Although the legal end of the case made progress, the council said that justice had not been delivered.
The report said that a 12-year-old Hindu girl was raped in September in Sylhet’s Jalalabad. The family of the girl went from door-to-door of government services to plea for justice. After not getting any hope from the police even after three weeks had passed since the incident, the family resorted to help from the council.
The unity council went on to mention several other cases where justice had not been served while there were several cases where the victims were forced to convert to Islam after being kidnapped.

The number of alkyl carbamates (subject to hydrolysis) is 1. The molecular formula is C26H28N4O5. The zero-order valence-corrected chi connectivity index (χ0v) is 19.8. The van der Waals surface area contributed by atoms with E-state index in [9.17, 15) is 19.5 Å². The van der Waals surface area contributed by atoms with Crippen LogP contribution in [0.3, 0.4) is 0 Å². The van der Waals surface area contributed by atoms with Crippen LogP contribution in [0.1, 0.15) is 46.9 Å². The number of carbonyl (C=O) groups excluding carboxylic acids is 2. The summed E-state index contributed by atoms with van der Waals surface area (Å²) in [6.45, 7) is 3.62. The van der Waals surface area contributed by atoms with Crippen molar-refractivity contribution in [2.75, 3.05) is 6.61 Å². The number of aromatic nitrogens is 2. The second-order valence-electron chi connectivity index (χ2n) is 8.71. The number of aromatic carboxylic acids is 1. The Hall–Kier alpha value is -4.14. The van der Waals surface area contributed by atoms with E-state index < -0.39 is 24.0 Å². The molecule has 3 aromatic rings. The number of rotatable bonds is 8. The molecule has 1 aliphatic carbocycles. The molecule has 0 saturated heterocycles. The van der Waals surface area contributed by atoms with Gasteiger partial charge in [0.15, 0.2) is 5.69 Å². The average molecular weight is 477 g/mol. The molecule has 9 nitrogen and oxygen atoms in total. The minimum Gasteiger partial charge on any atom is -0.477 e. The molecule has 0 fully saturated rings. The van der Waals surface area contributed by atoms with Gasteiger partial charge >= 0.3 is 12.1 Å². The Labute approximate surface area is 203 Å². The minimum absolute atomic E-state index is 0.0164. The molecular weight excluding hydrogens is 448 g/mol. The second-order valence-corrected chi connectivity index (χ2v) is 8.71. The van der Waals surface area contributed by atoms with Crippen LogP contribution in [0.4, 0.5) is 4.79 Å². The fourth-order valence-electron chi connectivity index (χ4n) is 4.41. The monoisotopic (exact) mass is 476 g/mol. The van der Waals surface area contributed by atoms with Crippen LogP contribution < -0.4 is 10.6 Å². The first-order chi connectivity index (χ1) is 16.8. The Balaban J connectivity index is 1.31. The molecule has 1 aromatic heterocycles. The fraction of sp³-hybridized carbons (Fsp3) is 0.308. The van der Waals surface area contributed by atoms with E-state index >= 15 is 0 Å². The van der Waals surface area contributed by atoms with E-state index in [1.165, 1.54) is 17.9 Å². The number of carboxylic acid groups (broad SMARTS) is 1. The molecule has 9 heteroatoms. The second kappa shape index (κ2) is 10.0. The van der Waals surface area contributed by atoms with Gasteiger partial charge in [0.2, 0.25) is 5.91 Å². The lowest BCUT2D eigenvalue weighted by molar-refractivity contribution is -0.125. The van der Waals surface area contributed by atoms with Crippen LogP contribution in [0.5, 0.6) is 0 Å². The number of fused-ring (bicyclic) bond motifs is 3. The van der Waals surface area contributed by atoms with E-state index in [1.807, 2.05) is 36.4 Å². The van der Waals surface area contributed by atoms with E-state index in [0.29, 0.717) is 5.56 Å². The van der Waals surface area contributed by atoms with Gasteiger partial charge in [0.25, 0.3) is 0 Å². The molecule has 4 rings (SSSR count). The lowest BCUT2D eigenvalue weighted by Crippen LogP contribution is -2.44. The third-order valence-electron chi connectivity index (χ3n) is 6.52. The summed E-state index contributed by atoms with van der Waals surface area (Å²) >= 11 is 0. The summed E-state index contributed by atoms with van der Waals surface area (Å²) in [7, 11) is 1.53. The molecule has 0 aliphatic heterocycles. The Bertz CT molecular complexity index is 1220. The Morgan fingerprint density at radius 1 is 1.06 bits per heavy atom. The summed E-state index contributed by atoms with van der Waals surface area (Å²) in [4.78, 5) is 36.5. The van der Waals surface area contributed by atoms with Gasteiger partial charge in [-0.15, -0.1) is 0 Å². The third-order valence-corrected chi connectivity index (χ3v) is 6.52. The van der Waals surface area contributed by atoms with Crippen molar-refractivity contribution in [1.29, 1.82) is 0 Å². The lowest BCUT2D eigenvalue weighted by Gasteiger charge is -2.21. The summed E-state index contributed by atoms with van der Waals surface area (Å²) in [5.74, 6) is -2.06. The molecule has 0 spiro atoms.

CASES FILED OVER 25-30% INCIDENTS OF OPPRESSION
Kajol Debnath, a presidium member of Bangladesh Hindu, Buddhist, Christian Unity Council and leader of Bangladesh Puja Udjapon Parishad, said only 25 to 30 percent incidents of oppression of people from the minority groups see cases filed at police stations or courts.
“The rate of filing cases is dropping while justice is ensured in only five to six percent of these cases. The refusal of charges, delay in trial and improper trial lead many victims to refrain from filing cases,” he said.
He also criticised the arrests of members of the minority groups in cases under the Digital Security Act. “The government must react in the same way if any religion is hurt,” he said.